Today, the UK’s Arctic policy framework is launched in Parliament. It emerges, after a period of consultation and engagement with stakeholders within and beyond Parliament, and sets out the Coalition government’s vision for the UK role within the Arctic region and beyond. The reference to a ‘policy framework’ rather than a strategy is significant – although recognized by some government officials as ‘wordplay’, the latter was judged to be unnecessarily provocative to Arctic states such as Canada, Norway and Russia, which have been ever more eager to remind the global community of their sovereignty and sovereign rights over the Arctic Ocean.
Domestically, Adapting to Change, appears after a period of critical scrutiny from the Parliamentary Environmental Audit Committee, which in the summer of 2013 witnessed some lively exchanges between Foreign Office Minister Mark Simmonds and the Green MP member of the committee, Caroline Lucas. It also produced a report entitled ‘Protecting the Arctic’, which made clear that the object of controversy was the Arctic region itself. During one of the committee hearings, Lucas took issue with the Minister’s testimony that the UK was committed to climate change related emission targets while at the same being reluctant, at governmental level, to push for any kind of Arctic moratorium on further resource exploitation, especially in the oil and gas sector. For the critics, including The Guardian, this reluctance (or unwillingness) was tied to commercial agendas and a desire to be a ‘global centre of expertise’, possibly using scientific bodies to generate expert knowledge in ‘frontier environments’.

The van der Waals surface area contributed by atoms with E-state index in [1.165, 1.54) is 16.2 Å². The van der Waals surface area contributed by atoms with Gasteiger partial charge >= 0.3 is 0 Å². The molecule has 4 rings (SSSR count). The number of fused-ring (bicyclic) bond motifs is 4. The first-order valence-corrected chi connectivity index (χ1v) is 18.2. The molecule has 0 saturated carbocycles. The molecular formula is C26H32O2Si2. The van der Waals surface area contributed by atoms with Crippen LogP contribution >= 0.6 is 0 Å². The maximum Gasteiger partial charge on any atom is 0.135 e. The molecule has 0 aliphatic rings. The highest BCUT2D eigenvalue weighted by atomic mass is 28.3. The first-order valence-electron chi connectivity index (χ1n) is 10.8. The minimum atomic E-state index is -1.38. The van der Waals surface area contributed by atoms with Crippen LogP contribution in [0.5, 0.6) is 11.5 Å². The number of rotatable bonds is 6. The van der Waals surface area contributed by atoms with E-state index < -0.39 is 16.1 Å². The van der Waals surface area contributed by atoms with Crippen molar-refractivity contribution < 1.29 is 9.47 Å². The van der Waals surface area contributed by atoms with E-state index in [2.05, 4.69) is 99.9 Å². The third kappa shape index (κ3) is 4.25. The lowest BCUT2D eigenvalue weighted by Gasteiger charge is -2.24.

The ministerial statement to Adapting for Change, penned by Minister Simmonds, makes clear what role the UK expects to play, “The Framework sets out the detail of the UK’s interests in the Arctic, how we will work with Arctic States and the wider international community, and what expertise the UK can offer to help meet some of the long-term challenges facing the region”. The word ‘expertise’ is an important one and is used throughout the document to chart the scale and extent of UK scientific and social scientific knowledge generation within universities and scientific bodies on the one hand but also the technical know-how that resides within important sectors such as energy, shipping, search and rescue and finance/insurance. The UK, as the Arctic’s ‘nearest neighbour’ is also interested in the region for reasons of proximity and throughout the document emphasis is placed on networks, mobility and exchange. Whether the UK cares for it or not is immaterial, our economic, political and environmental interests are bound up in varying ways with the Arctic region. The migratory patterns of birds might be one example but another would be the investment portfolios of British based companies.